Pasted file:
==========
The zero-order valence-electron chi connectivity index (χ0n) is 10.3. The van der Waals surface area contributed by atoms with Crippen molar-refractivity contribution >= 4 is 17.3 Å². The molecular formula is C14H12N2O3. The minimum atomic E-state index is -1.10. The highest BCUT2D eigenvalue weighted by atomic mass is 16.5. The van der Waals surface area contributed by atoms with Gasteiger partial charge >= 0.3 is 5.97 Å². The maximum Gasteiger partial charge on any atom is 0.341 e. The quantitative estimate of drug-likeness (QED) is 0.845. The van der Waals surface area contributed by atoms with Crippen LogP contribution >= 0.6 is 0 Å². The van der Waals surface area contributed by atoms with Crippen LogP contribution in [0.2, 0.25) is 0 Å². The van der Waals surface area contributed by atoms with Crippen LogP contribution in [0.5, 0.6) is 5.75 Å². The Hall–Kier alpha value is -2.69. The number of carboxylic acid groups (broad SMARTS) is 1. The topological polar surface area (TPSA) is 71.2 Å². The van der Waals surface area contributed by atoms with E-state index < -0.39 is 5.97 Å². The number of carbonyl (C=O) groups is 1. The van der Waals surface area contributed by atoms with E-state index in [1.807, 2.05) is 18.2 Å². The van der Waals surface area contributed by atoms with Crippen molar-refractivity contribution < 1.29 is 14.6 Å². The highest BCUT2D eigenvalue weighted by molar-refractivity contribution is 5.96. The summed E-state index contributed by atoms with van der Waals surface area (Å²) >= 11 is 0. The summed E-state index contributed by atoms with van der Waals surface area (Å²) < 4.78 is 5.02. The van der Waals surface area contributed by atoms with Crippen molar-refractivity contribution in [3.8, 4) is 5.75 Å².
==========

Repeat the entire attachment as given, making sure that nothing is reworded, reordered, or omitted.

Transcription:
The zero-order valence-electron chi connectivity index (χ0n) is 10.3. The van der Waals surface area contributed by atoms with Crippen molar-refractivity contribution >= 4 is 17.3 Å². The molecular formula is C14H12N2O3. The minimum atomic E-state index is -1.10. The highest BCUT2D eigenvalue weighted by atomic mass is 16.5. The van der Waals surface area contributed by atoms with Gasteiger partial charge >= 0.3 is 5.97 Å². The maximum Gasteiger partial charge on any atom is 0.341 e. The quantitative estimate of drug-likeness (QED) is 0.845. The van der Waals surface area contributed by atoms with Crippen LogP contribution >= 0.6 is 0 Å². The van der Waals surface area contributed by atoms with Crippen LogP contribution in [0.2, 0.25) is 0 Å². The van der Waals surface area contributed by atoms with Crippen LogP contribution in [0.5, 0.6) is 5.75 Å². The Hall–Kier alpha value is -2.69. The number of carboxylic acid groups (broad SMARTS) is 1. The topological polar surface area (TPSA) is 71.2 Å². The van der Waals surface area contributed by atoms with E-state index < -0.39 is 5.97 Å². The number of carbonyl (C=O) groups is 1. The van der Waals surface area contributed by atoms with E-state index in [1.807, 2.05) is 18.2 Å². The van der Waals surface area contributed by atoms with Crippen molar-refractivity contribution < 1.29 is 14.6 Å². The highest BCUT2D eigenvalue weighted by molar-refractivity contribution is 5.96. The summed E-state index contributed by atoms with van der Waals surface area (Å²) >= 11 is 0. The summed E-state index contributed by atoms with van der Waals surface area (Å²) < 4.78 is 5.02. The van der Waals surface area contributed by atoms with Crippen molar-refractivity contribution in [3.8, 4) is 5.75 Å².